APIPA – Automatic Private IP Addressing

APIPA – Automatic Private IP Addressing

The automatic private IP addressing is a feature of a windows operating system that allows the operating system or computer to assign itself its own IP address when it is not connected to a network.

For example, you get a new desktop computer and connect it directly to your modem.  When you first access the internet through the modem the automatic private IP addressing protocol will automatically assign your computer an IP address.  This IP address will range between 169.254.0.0 – 169.254.255.255.

These addresses are reserved by the internet assigned numbers authority for this specific purpose.  The APIPA will use the address resolution protocol to make sure that the address it chooses is not already being used by another computer on the same network or any other network.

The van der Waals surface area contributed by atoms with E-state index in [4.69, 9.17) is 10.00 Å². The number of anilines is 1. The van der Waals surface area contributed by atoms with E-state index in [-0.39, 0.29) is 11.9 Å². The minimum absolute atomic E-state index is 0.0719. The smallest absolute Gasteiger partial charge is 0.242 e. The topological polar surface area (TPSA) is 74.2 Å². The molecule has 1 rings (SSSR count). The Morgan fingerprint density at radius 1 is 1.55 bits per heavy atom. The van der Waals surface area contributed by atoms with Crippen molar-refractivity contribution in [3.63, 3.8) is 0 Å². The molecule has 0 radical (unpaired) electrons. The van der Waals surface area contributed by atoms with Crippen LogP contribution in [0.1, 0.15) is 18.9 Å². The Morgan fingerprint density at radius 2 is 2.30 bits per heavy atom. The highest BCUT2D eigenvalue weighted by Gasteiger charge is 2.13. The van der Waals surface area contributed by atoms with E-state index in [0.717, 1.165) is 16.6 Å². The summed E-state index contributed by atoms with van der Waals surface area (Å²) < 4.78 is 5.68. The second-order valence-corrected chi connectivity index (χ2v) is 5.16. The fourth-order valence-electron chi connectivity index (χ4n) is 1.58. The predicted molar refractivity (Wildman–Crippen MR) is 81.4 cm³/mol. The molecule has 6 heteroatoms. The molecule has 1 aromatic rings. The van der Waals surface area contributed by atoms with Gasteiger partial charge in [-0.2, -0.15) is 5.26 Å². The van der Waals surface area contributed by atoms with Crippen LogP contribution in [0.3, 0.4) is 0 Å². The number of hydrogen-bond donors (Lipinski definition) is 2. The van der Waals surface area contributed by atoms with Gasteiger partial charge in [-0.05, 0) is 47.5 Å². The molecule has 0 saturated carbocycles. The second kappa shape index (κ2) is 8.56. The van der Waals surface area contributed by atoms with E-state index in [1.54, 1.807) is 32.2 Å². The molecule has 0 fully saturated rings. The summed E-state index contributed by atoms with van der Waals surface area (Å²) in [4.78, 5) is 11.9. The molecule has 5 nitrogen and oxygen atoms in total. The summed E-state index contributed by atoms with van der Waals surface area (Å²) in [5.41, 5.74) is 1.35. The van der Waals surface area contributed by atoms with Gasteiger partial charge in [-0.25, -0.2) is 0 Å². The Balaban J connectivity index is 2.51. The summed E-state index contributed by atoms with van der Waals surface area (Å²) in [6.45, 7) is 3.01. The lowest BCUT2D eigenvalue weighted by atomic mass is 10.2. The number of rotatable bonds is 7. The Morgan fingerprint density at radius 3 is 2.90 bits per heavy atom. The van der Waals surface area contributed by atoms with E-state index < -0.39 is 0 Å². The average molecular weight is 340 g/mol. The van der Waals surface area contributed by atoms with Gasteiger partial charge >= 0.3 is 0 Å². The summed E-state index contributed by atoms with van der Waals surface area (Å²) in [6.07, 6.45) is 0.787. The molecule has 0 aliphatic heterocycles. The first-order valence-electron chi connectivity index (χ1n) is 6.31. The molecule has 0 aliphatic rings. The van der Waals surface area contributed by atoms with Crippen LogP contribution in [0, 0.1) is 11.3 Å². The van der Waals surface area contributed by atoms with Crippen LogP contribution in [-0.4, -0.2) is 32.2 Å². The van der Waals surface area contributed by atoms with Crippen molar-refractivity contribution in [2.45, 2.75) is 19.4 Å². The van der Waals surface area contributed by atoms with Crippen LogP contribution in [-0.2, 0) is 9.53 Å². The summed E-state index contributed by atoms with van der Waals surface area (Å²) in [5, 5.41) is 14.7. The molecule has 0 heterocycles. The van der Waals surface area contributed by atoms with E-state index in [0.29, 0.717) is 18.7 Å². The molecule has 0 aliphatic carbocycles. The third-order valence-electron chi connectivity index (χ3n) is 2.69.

Once the computer has assigned itself an IP address it can function over the internet or over the LAN as any other computer would.  Some internet providers have this on their systems as well.  When you connect to one of their rented modems you are connected to their WAN (Wide area Netork).

Your computer when it tries to set its own IP address through their modem, the internet provider’s protocols will send back their IP address.

This will create a port for your computer.  Your computer will have an IP address assigned to the internet provider, but have an individually assigned port number to be able to ensure that you receive the data that you request or is sent to your computer.

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